Erin Roe is a local Enduro Racer that rides for our shop. An Enduro is an event done on a mountain bike. It consists of several timed downhill stages. Riders must ride to the start of each stage, but the time taken to ride between the downhill sections does not count towards the total time. The unique format of an Enduro means you don’t know how you are doing until you see the final results.
Hood River Race Report
Coming in last sucks. I know, it happened to me most of the 2017 season. I would hopefully scan the results for a mid-pack finish or at least a couple decent stage results, only to find my name listed near the bottom. Or, even worse, at the bottom.
After several races, my positivity was gradually crushed by the pile of names above mine. I stopped checking the results altogether, so I could truthfully plead ignorance when someone asked me how my race went. When the season ended, I thought it might be time for a break. After all, why pay eighty bucks, plus travel expenses, to finish last, have my confidence shaken, my self-esteem a little more deflated with each poor performance?
The problem was, I loved racing. I had participated in Cascadia Dirt Cup events every year since 2013, before hip packs and detachable chin-bars, before “enduro” became a bike type. Could I really turn my back just because I wasn’t hurtling down hills as fast as everyone else?
No. I couldn’t.
But this year would be different. No packing my summer full of racing and all its ancillary trappings; the pre-rides, the travel, the weekends eaten away. None of that, just a couple races, that’s it, and only in places where I love the riding, the camping, the experience of being there.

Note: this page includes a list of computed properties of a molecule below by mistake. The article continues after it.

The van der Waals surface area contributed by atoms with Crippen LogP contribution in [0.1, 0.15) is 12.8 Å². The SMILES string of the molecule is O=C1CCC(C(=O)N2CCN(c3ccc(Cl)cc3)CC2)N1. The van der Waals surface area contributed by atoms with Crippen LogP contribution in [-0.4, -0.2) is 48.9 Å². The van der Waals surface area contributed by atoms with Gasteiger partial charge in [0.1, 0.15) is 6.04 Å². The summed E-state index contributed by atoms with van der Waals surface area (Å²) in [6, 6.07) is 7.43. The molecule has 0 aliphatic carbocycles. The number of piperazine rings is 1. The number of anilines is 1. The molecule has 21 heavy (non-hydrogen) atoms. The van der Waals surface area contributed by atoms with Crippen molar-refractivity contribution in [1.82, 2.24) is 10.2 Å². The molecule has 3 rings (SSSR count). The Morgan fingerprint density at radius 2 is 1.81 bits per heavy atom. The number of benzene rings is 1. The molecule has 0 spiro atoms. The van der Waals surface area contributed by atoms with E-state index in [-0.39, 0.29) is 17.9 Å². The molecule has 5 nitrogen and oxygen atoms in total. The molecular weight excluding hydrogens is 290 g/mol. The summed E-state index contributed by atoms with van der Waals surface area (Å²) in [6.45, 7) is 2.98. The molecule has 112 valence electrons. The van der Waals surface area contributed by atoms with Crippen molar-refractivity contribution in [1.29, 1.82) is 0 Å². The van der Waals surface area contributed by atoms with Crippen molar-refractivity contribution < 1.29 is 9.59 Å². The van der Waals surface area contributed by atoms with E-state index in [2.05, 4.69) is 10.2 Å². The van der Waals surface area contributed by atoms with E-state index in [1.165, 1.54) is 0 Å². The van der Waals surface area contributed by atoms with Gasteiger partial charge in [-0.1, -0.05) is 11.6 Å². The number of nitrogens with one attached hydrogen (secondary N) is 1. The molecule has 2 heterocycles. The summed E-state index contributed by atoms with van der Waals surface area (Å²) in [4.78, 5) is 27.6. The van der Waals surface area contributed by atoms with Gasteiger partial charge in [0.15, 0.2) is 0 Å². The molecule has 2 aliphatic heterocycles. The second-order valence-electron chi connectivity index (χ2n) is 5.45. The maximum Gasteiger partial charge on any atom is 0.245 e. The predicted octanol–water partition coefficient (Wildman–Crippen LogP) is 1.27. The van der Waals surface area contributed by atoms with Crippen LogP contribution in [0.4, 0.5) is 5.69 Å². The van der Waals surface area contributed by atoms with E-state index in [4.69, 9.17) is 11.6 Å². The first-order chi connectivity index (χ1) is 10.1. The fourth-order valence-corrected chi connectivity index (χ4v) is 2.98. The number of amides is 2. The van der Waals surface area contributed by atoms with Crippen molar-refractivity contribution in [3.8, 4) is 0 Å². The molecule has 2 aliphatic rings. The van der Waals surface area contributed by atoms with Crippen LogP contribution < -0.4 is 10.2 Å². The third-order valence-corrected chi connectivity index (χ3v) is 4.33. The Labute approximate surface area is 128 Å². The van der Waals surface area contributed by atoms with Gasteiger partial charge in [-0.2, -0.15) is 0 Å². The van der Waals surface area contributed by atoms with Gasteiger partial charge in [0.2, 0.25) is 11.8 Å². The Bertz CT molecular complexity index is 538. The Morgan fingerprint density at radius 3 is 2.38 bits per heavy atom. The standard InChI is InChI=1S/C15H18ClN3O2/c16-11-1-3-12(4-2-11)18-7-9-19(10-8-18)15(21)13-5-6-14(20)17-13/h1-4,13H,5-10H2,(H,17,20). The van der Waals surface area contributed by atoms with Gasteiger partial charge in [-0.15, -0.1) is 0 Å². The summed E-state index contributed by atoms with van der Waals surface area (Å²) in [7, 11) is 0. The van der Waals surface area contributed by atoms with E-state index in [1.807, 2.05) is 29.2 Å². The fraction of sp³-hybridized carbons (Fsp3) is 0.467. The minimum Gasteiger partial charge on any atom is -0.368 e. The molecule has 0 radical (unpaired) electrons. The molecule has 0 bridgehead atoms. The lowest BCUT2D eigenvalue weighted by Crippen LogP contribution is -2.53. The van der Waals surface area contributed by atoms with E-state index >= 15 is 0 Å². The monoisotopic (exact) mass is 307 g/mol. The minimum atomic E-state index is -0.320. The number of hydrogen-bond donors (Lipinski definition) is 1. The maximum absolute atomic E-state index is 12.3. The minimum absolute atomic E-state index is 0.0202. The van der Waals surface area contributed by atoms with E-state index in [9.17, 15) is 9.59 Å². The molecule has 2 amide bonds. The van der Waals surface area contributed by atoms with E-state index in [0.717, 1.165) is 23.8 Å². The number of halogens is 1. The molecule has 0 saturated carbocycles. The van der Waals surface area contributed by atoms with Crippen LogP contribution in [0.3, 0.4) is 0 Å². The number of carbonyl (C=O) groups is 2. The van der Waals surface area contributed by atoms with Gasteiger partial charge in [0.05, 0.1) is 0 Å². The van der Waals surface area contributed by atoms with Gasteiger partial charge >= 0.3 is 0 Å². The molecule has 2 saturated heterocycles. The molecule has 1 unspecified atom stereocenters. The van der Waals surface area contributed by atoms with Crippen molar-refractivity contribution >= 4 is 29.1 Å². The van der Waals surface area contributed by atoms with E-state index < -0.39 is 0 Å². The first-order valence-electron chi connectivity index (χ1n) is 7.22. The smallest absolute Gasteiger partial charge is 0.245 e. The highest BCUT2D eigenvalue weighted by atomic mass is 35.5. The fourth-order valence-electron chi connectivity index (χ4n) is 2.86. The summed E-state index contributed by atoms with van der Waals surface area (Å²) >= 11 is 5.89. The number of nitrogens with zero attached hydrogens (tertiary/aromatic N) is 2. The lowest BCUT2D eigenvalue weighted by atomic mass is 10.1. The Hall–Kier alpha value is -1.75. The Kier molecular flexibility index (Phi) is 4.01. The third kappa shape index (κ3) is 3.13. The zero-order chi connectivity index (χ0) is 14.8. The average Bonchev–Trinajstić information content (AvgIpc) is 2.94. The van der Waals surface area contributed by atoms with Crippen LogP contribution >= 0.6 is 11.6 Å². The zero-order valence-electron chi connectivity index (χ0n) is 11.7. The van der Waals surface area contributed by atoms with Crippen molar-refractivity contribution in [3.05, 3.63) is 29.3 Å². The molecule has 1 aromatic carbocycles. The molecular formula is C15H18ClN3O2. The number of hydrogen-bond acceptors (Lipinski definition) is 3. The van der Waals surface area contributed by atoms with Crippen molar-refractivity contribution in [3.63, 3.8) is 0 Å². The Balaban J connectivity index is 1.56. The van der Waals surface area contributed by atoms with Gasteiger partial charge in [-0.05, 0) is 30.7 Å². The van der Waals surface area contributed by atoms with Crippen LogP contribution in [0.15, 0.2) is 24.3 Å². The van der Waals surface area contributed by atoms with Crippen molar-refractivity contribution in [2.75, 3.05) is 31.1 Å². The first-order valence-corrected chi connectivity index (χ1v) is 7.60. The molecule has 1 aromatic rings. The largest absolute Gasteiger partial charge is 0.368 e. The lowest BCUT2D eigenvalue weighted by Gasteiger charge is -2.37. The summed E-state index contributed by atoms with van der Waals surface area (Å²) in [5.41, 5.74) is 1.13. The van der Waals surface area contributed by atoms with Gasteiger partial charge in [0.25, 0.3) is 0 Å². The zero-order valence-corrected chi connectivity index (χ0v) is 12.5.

One of those places was the Post Canyon trail system in Hood River, Oregon, the second stop in Race Cascadia’s Cascadia Dirt Cup enduro series. It’s hard not to have fun on this course (just try and ride Mitchell’s Ridge without letting a “woohoo!” slip out, I dare you) and fun was my goal for this race season.
Luckily, fun was also the goal of the volunteers, promoters, even some of pro racers (Lars Sternberg competed in New Balance tennis shoes, a wig, and handed out beer and snacks to fellow racers). Costumed hecklers cheered us along the 3200’ climb to stage one. At the top, along with the requisite performance food, volunteers at the first aid station had brought along a Daisy BB gun and strung up water balloons as targets. Turns out, this was a great way to bond with the other racers. My Joyride Enduro teammate Stephanie and I raced the rest of the day with the girls we met at this makeshift shooting range. It was also a great way to get rid of the stage one jitters.
Any enduro racer will tell you: the first stage is usually a trainwreck; after waiting in what is usually the longest line of the day, your warm-up from the climb is gone, you’ve had too much time to think about whether you’re running the right tire pressure, inevitably the conversation in the starting line turns to stories of crashes and flat tires, so by the time you blast off the starting line, you’re a jittery mess. Thankfully, rather than exchanging stories of crashing, Stephanie and the raucous group of hollering ladies made off-color jokes, all the way up to the starting line, and I started my first stage of the season, Upper Dirt Surfer, with a smile on my face. (I ended up finishing 3rd place for that stage, so remember: dirty jokes > wipeout stories).